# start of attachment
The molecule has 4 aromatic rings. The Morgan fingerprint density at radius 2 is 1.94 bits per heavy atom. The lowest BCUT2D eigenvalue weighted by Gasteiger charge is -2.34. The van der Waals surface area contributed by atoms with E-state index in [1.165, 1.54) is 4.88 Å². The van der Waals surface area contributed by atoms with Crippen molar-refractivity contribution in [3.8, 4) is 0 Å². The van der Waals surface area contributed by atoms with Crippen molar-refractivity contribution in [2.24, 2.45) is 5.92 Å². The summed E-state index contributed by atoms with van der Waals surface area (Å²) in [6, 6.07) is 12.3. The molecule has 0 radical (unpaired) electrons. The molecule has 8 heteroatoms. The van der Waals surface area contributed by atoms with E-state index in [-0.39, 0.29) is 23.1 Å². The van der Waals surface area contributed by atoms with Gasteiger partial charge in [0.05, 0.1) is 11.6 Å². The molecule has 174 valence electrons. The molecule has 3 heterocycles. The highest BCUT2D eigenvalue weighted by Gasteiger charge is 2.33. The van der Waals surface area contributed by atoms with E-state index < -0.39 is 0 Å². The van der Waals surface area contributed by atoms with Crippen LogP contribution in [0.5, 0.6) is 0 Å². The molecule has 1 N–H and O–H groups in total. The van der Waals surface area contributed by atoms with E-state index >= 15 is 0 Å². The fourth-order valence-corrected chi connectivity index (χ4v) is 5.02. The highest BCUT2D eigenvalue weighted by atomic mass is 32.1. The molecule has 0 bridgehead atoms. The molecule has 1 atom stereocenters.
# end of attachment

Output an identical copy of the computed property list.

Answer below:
The molecule has 4 aromatic rings. The Morgan fingerprint density at radius 2 is 1.94 bits per heavy atom. The lowest BCUT2D eigenvalue weighted by Gasteiger charge is -2.34. The van der Waals surface area contributed by atoms with E-state index in [1.165, 1.54) is 4.88 Å². The van der Waals surface area contributed by atoms with Crippen molar-refractivity contribution in [3.8, 4) is 0 Å². The van der Waals surface area contributed by atoms with Crippen molar-refractivity contribution in [2.24, 2.45) is 5.92 Å². The summed E-state index contributed by atoms with van der Waals surface area (Å²) in [6, 6.07) is 12.3. The molecule has 0 radical (unpaired) electrons. The molecule has 8 heteroatoms. The van der Waals surface area contributed by atoms with E-state index in [-0.39, 0.29) is 23.1 Å². The van der Waals surface area contributed by atoms with Gasteiger partial charge in [0.05, 0.1) is 11.6 Å². The molecule has 174 valence electrons. The molecule has 3 heterocycles. The highest BCUT2D eigenvalue weighted by Gasteiger charge is 2.33. The van der Waals surface area contributed by atoms with E-state index < -0.39 is 0 Å². The van der Waals surface area contributed by atoms with Crippen LogP contribution in [0.5, 0.6) is 0 Å². The molecule has 1 N–H and O–H groups in total. The van der Waals surface area contributed by atoms with E-state index >= 15 is 0 Å². The fourth-order valence-corrected chi connectivity index (χ4v) is 5.02. The highest BCUT2D eigenvalue weighted by atomic mass is 32.1. The molecule has 0 bridgehead atoms. The molecule has 1 atom stereocenters.